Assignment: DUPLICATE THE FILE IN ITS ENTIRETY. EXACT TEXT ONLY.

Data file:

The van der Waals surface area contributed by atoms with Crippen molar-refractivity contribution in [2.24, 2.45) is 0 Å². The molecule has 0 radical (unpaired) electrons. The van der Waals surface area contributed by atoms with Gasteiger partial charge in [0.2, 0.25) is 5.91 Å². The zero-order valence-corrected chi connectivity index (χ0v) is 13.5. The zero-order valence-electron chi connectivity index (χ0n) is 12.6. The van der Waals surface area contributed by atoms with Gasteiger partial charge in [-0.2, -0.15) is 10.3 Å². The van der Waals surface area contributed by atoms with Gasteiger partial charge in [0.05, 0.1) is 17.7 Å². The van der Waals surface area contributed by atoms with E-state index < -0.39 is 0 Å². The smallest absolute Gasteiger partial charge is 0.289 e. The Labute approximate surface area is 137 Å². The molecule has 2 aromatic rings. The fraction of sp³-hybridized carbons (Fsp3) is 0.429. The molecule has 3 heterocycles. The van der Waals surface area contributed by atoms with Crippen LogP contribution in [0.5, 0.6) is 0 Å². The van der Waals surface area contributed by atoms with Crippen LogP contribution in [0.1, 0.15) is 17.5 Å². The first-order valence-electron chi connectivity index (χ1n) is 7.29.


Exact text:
The van der Waals surface area contributed by atoms with Crippen molar-refractivity contribution in [2.24, 2.45) is 0 Å². The molecule has 0 radical (unpaired) electrons. The van der Waals surface area contributed by atoms with Gasteiger partial charge in [0.2, 0.25) is 5.91 Å². The zero-order valence-corrected chi connectivity index (χ0v) is 13.5. The zero-order valence-electron chi connectivity index (χ0n) is 12.6. The van der Waals surface area contributed by atoms with Gasteiger partial charge in [-0.2, -0.15) is 10.3 Å². The van der Waals surface area contributed by atoms with Gasteiger partial charge in [0.05, 0.1) is 17.7 Å². The van der Waals surface area contributed by atoms with E-state index < -0.39 is 0 Å². The smallest absolute Gasteiger partial charge is 0.289 e. The Labute approximate surface area is 137 Å². The molecule has 2 aromatic rings. The fraction of sp³-hybridized carbons (Fsp3) is 0.429. The molecule has 3 heterocycles. The van der Waals surface area contributed by atoms with Crippen LogP contribution in [0.5, 0.6) is 0 Å². The van der Waals surface area contributed by atoms with Crippen LogP contribution in [0.1, 0.15) is 17.5 Å². The first-order valence-electron chi connectivity index (χ1n) is 7.29.